We have been asking generation after generation to play a game they know little or nothing about whilst demanding they win! I suggest you look at development in a more sympathetic manner and help young players, boys and girls, to learn to play the game in a sensible and progressive fashion. Without understanding of the game it can only generate into a physical contest ……… this is what our game has become…………….when thinking is exhusted, fighting is exhibited. ‘Fightball ‘ not football has become the byeword for our game . Our children deserve a better learning experience.

    • I suggest you look at development in a more sympathetic manner and help young players, boys and girls, to learn to play the game in a sensible and progressive fashion

      Here in Australia we have the dutch mafia running running football, have yet to hear a dutchie mention rinus.
      We have a national philosophy and a national curriculum to follow. We have the added bonus of not being restricted with English FA directives on playing time.
      Football is ultimately about playing game and excessive training to match ratios must bore and eventually stfile the creativity of young players.

  9. In my experience most junior clubs in grass roots football have a coaching schedule built around drills. Many of these drills have good technical detail within them. Unfortunately there is no transference into the actual playing of the game. The players become good at performing a particular drill, which is often quite complex, but having mastered it there seems the belief that the various core elements will automatcially come out in a game. But, more often than not, they do not.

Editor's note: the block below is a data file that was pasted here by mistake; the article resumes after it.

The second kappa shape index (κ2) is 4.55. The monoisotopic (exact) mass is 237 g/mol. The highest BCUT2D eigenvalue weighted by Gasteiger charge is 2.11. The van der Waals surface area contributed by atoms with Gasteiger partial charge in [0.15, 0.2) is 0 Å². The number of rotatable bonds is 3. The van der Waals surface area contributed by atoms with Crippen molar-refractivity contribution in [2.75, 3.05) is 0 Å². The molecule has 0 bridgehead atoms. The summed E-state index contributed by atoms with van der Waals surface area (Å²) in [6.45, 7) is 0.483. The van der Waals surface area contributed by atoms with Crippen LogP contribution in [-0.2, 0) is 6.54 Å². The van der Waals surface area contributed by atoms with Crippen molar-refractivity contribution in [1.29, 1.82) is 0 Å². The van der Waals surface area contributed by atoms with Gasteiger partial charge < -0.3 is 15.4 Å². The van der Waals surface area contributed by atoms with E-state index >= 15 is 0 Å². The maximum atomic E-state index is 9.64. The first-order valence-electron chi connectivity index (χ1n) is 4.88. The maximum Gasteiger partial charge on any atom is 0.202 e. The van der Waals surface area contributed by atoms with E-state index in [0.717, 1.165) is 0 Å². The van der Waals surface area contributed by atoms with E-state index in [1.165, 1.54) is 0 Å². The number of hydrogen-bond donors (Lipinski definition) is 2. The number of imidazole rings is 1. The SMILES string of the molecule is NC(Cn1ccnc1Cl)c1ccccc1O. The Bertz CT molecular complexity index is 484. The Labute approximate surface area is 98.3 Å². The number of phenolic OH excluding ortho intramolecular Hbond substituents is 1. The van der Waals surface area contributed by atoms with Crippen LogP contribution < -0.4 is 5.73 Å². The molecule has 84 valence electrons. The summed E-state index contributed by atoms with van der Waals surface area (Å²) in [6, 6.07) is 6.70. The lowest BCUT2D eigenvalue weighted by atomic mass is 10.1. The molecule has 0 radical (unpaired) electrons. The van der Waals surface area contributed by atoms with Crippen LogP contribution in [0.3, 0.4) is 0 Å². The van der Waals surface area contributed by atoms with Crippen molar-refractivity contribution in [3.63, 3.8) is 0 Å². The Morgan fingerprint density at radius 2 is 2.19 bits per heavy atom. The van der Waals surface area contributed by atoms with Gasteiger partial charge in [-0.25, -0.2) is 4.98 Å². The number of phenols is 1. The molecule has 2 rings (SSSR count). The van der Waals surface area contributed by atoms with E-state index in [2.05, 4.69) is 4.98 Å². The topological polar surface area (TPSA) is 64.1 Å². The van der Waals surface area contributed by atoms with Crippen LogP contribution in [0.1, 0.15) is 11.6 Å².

I recently observed a demonstration of football coaching drills given by an experienced coach from the professional game.The work was well presented, the description and explanation were clear and concise, and when the young players had difficulty in mastering a particular drill with its various components, the coach patiently worked them until the passing/running sequence was embedded and they could execute the drill with the same fluency that they might recite a poem at school which they have learnt off by heart. But when game-type practices were introduced it was directly following from the drill, without the steady progression of opposition and SSthen directional playS, which is the methodology of Premier Skills coaching.
    In my experience, this is the coaching procedure given to the majority of young players in this country outside the professional ranks, and I that, from the coaching presentation which I attended, it is prevalent at the top level as well. Without the coaching structure as laid down by Premier Skills being adopted nationwide at all levels, then I do not expect to see our playing standards improve any time soon.

  10. It would be interesting from an historical perspective to fly over groups of young players playing street football in London/Rome/Madrid/Amsterdam/Paris/Buenos Aires/Montevedio/Santiago/Rio etc over a lengthy time period – essentially time travel – and see the different nuances employed by the young players 70 years ago, 60, 50, 40, 30, 20 years ago… to also make a comparison… and as sure as we can be sure that the Pope’s a catholic there would be gaping differences and I suspect that the English kids would still have been at the bottom rung of the ‘technique/skill and game understanding’ food chain of our game because of their deficiencies and their in-bred mentality… And in more recent times this time-travel would be more stark a negative reality of the English game …what Premier Skills promotes is the game-within-a-game style of individual expression and the collective seen in the bygone years of Rome/Rio and the like…Football may be an international language…but the ENGLISH VERSION OF FOOTBALL IS GOBBLEDYGOOK.